The collapse of the Soviet Union has been accompanied by the emergence of enemies that Russians have never faced before or supposedly had dealt with centuries ago - Slavs ripe for NATO in Eastern and Central Europe, peoples of the Caucasus now symbolizing decimation of Russian forces, Turks having to be reckoned with as in the days of Catherine the Great.
The Russian public, especially the political elite, has been left in confusion. Some look for old "dependable" enemies, whose existence can explain the cataclysmic events that have befallen the country in the last few years.
This is why the "Jewish question," which has never been completely eradicated from the Russian mind, might play an important role with the appointment of Boris Berezovsky, a Jew, to the position of deputy national security chief. No Russian Jew has occupied such a powerful position since the early days of the Bolshevik Revolution.
Jews, viewed mainly as an ethnic group, have always been a special minority in Russia, a political symbol of sorts. Jews were active participants in the Bolshevik Revolution and civil wars, and their inclusion in the Communist Party was regarded as an indication of the benevolent nature - the brotherhood of all people - of the revolutionary regime. By the post-World War II era, however, they started to symbolize quite an opposite force: the West and capitalism. Their supposed capitalistic and pro-Western orientation was the ideological justification for the government-sponsored anti-Semitism that marked Russian life from the end of World War II to the end of the Soviet regime. Their mass emigration to Israel and the United States was seen as proof of their antirevolutionary leanings.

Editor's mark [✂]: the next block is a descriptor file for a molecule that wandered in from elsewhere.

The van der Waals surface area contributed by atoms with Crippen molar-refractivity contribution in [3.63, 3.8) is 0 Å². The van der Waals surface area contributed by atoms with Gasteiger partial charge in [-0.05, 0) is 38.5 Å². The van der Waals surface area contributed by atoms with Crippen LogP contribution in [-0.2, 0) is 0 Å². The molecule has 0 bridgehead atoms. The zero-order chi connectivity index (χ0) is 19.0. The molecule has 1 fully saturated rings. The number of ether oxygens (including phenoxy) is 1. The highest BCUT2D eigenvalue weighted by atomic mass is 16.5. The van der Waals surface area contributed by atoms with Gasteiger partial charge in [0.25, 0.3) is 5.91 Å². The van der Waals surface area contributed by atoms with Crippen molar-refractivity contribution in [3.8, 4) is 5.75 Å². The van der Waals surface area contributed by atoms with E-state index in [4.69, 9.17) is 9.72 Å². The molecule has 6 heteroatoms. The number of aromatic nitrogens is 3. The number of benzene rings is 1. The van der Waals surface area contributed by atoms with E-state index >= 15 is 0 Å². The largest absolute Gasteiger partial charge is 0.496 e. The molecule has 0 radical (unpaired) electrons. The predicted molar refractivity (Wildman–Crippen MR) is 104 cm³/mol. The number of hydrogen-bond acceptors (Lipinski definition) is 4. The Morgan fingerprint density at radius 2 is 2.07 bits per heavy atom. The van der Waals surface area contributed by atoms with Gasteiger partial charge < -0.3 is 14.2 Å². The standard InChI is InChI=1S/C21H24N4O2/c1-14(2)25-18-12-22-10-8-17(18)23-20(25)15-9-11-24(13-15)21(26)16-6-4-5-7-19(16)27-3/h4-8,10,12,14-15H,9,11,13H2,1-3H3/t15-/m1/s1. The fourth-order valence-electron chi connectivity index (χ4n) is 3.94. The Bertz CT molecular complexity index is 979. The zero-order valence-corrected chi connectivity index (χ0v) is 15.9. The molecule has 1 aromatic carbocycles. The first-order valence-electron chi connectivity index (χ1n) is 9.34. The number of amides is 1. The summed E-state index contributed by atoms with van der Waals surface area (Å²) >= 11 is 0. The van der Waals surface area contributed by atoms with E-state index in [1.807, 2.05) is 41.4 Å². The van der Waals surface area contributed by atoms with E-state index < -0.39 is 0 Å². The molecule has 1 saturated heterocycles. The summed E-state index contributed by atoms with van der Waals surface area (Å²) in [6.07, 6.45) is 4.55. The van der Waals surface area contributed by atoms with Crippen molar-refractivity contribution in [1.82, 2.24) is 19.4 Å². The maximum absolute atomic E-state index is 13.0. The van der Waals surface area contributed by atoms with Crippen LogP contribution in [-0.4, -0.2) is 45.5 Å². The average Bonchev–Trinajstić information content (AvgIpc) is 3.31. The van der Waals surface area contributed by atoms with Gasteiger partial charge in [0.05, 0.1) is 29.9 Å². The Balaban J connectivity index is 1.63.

The situation changed at the beginning of the post-Soviet era, when Russian citizens were full of optimism about the market economy and the good-naturedness of the West. Yet, with increasingly harsh economic conditions and dashed expectations about the West, the image of Jews once again has been tarnished in the eyes of a considerable portion of Russian politicians and the general populace.
The emerging "red-to-brown" opposition, a loose coalition of nationalistic Communists and out-and-out nationalists, has begun to characterize President Boris Yeltsin's government as "Jewish." It is the Jewishness of Mr. Yeltsin's regime, its essential foreignness to Russia, that explains the plummeting economy, the brazen corruption and enrichment of the few, and (at least as the "red-to-brown" perceives it) Russia's subservient position to the West.
As a matter of fact, anti-Semitism became one of the most important ingredients of the opposition to Yeltsin in the fall of 1993. I was in Moscow right after the shelling of parliament and personally saw anti-Semitic graffiti on the wall of the stadium where, according to prevailing rumors, Yeltsin's troops shot the supporters of the rebellious parliament.
Yeltsin has sensed the danger of being perceived as pro-Western, and implicitly pro-Jewish, and this was one of the major reasons he struck an alliance with Alexander Lebed, who emphasized not only his craving for order but also his Russian nationalism. With Lebed's departure from government, Yeltsin and those close to him have tried to coin their own nationalist slogans, yet without Lebed the regime can hardly play the nationalist card. And here Berezovsky has an important meaning in the political struggle behind the recently dehospitalized Yeltsin.